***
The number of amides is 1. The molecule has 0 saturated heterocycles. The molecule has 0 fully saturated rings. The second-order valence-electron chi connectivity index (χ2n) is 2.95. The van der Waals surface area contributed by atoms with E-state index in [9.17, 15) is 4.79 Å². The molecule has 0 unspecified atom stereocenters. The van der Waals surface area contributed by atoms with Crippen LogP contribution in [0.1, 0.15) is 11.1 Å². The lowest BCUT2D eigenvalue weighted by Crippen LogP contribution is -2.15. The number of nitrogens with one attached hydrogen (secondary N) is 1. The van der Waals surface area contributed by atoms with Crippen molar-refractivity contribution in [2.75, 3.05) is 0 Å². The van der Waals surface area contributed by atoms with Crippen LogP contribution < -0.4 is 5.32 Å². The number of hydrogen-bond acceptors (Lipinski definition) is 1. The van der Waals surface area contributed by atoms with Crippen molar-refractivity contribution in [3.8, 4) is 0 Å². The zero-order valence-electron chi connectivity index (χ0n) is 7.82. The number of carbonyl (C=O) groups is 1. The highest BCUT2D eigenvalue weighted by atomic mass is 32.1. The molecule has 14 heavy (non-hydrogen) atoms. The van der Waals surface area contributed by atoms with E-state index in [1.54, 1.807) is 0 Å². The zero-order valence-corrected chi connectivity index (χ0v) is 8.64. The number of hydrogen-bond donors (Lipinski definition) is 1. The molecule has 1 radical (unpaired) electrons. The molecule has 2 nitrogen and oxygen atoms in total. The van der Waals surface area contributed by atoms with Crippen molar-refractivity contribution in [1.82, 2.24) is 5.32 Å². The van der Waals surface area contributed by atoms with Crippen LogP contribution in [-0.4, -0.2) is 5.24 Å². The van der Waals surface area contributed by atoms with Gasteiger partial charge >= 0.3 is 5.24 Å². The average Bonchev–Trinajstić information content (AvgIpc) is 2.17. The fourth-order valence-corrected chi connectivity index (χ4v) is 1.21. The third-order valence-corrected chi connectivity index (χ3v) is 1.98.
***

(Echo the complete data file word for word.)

The number of amides is 1. The molecule has 0 saturated heterocycles. The molecule has 0 fully saturated rings. The second-order valence-electron chi connectivity index (χ2n) is 2.95. The van der Waals surface area contributed by atoms with E-state index in [9.17, 15) is 4.79 Å². The molecule has 0 unspecified atom stereocenters. The van der Waals surface area contributed by atoms with Crippen LogP contribution in [0.1, 0.15) is 11.1 Å². The lowest BCUT2D eigenvalue weighted by Crippen LogP contribution is -2.15. The number of nitrogens with one attached hydrogen (secondary N) is 1. The van der Waals surface area contributed by atoms with Crippen molar-refractivity contribution in [2.75, 3.05) is 0 Å². The van der Waals surface area contributed by atoms with Crippen LogP contribution < -0.4 is 5.32 Å². The number of hydrogen-bond acceptors (Lipinski definition) is 1. The van der Waals surface area contributed by atoms with Crippen molar-refractivity contribution in [3.8, 4) is 0 Å². The zero-order valence-electron chi connectivity index (χ0n) is 7.82. The number of carbonyl (C=O) groups is 1. The highest BCUT2D eigenvalue weighted by atomic mass is 32.1. The molecule has 14 heavy (non-hydrogen) atoms. The van der Waals surface area contributed by atoms with E-state index in [1.54, 1.807) is 0 Å². The zero-order valence-corrected chi connectivity index (χ0v) is 8.64. The number of hydrogen-bond donors (Lipinski definition) is 1. The molecule has 1 radical (unpaired) electrons. The molecule has 2 nitrogen and oxygen atoms in total. The van der Waals surface area contributed by atoms with Crippen molar-refractivity contribution in [1.82, 2.24) is 5.32 Å². The van der Waals surface area contributed by atoms with Crippen LogP contribution in [-0.4, -0.2) is 5.24 Å². The van der Waals surface area contributed by atoms with Gasteiger partial charge >= 0.3 is 5.24 Å². The average Bonchev–Trinajstić information content (AvgIpc) is 2.17. The fourth-order valence-corrected chi connectivity index (χ4v) is 1.21. The third-order valence-corrected chi connectivity index (χ3v) is 1.98.